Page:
By on April 12, 2021

Last week, Lexus launched a viral marketing campaign — that also makes for an excellent public service announcement — about how stupid it is to check your phone while driving. But it has only just started getting the kind of attention it deserves, now that some of the contentious regulatory news has subsided.

The automaker modified a Lexus NX crossover with an electrochromic film that can totally obfuscate the glass for 4.6 seconds — which is the average length of time a person looks at their phone while driving, according to the National Highway Traffic Safety Administration (NHTSA). It then invited people to take the car for a “test drive” while it made a point about distracted driving. While an overt publicity stunt, it was rather effective and addresses one of our biggest concerns in terms of automotive safety. Lexus simply showcased a bunch of morons with phones in an interesting way, highlighted the danger, and then got off its podium.

There wasn’t even time taken to smugly suggest the brand’s advanced driving aids would help mitigate the risks of inattentive motoring, representing an uncommon amount of good taste within the industry.

The people in the video are another story, however. Most admitted to texting while driving in advance, outing themselves as human garbage. With smartphone integration and the speaker option, there’s really no reason a person would ever need to look down at their phone while driving. Texts can be handled when the trip is over and calls can be imitated during a stop. However, in lieu of advocating for more punitive driving laws, your author has come to embrace notifying habitually distracted motorists that they are idiots in the most self-satisfying ways available.

This was also the route Lexus took in the “Driving Disrupted” spot (below).

 

While the buzzword-reliant title wasn’t so great, seeing Lexus interview a series of chuckling people confessing they constantly look at their phones only to suddenly blind them for 4.6 seconds of seated terror felt genuinely rewarding. The only way it could have been improved was if a Lexus technician had to let them out of the NX and used the opportunity to sternly ask them if they still thought distracted driving was funny. Instead, the automaker kept the post-interview relatively friendly. But it seems that the people hired for the commercial/PSA learned the intended lesson without the extra prodding or even a follow-up blinding scare on the way out of the testing grounds.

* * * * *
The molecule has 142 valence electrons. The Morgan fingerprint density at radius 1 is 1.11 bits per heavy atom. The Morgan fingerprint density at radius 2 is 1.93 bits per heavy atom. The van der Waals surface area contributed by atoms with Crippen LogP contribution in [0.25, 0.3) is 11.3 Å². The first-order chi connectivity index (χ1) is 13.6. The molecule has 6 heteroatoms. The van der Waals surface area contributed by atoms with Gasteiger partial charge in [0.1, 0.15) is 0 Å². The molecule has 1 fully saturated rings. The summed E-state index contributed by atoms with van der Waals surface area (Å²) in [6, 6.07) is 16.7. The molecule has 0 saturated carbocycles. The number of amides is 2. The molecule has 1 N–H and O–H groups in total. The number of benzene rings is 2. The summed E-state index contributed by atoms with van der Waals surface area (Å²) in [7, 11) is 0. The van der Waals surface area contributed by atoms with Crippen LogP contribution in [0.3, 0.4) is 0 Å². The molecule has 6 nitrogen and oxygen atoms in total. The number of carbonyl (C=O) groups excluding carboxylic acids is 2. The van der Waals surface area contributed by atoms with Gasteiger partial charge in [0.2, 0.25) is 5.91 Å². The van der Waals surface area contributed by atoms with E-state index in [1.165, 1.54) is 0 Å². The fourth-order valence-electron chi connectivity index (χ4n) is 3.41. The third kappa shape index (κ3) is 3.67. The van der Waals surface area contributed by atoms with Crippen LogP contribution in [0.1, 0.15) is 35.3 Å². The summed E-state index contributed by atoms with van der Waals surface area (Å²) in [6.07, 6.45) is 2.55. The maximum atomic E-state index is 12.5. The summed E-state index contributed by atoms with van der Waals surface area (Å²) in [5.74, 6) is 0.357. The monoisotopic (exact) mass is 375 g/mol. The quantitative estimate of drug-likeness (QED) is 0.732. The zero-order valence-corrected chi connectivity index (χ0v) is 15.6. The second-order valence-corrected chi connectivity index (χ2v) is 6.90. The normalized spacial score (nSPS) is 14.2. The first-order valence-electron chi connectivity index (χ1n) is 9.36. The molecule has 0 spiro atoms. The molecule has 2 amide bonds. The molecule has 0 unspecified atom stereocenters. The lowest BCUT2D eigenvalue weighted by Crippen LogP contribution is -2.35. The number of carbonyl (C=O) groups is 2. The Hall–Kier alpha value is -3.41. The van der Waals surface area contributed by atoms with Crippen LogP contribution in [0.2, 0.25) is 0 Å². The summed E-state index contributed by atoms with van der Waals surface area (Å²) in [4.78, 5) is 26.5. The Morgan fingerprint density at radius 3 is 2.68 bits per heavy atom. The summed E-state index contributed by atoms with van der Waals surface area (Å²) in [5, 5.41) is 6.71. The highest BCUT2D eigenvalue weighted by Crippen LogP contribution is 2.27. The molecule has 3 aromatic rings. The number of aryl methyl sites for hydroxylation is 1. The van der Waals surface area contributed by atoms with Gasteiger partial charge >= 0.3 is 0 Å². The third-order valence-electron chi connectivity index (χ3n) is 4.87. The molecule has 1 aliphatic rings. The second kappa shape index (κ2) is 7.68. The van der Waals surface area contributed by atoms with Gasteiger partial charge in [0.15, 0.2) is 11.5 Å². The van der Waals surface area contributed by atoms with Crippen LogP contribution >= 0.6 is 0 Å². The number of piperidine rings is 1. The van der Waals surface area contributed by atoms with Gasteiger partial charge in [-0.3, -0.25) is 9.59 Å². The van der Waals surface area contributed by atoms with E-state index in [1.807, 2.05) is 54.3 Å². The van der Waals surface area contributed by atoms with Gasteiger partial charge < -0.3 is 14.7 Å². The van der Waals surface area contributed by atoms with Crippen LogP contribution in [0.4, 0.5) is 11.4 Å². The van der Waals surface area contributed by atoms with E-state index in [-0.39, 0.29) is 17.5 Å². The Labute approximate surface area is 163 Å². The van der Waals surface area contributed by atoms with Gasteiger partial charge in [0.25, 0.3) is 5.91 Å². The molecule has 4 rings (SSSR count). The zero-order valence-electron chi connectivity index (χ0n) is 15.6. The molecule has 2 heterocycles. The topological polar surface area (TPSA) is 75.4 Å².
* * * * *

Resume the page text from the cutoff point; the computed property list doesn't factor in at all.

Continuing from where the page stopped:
Lexus also included a few scenes with the National Security Council’s Alex Epstein, who shared some data from the NHTSA. The organization has been getting increasingly conscious of distracted driving and, even though we’re not enthralled by all of its proposed solutions, it’s an excellent resource and estimates the number of U.S. road fatalities contributed by distracted driving is around 10 percent of our annual total. That’s over 3,000 people killed per year because someone refused to keep their eyes on the road, though some safety groups claim the figure is probably much higher.

Unfortunately, we don’t know how much this does other than build awareness of the problem. Automakers are still outfitting vehicles with tablets that demand quite a bit more of a driver’s attention than the basic radios equipped in older vehicles. There’s also reason to believe the industry wants to leverage the new technology for data-driven marketing opportunities that probably aren’t going to make people safer behind the wheel.

[Images: Lexus]

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38 Comments on “Lexus Makes a Point About Distracted Driving...”


  • avatar
    Kyree S. Williams

    The specific name for the project is the Lexus NX 4.6…which got me excited because I thought Lexus had lost its everloving mind and shoved its 4.6-liter (as used in the GX 460 and prior-generation LS 460/L) into an NX as a one-off project. Kind of like how Nissan once put a GT-R powertrain in a Juke.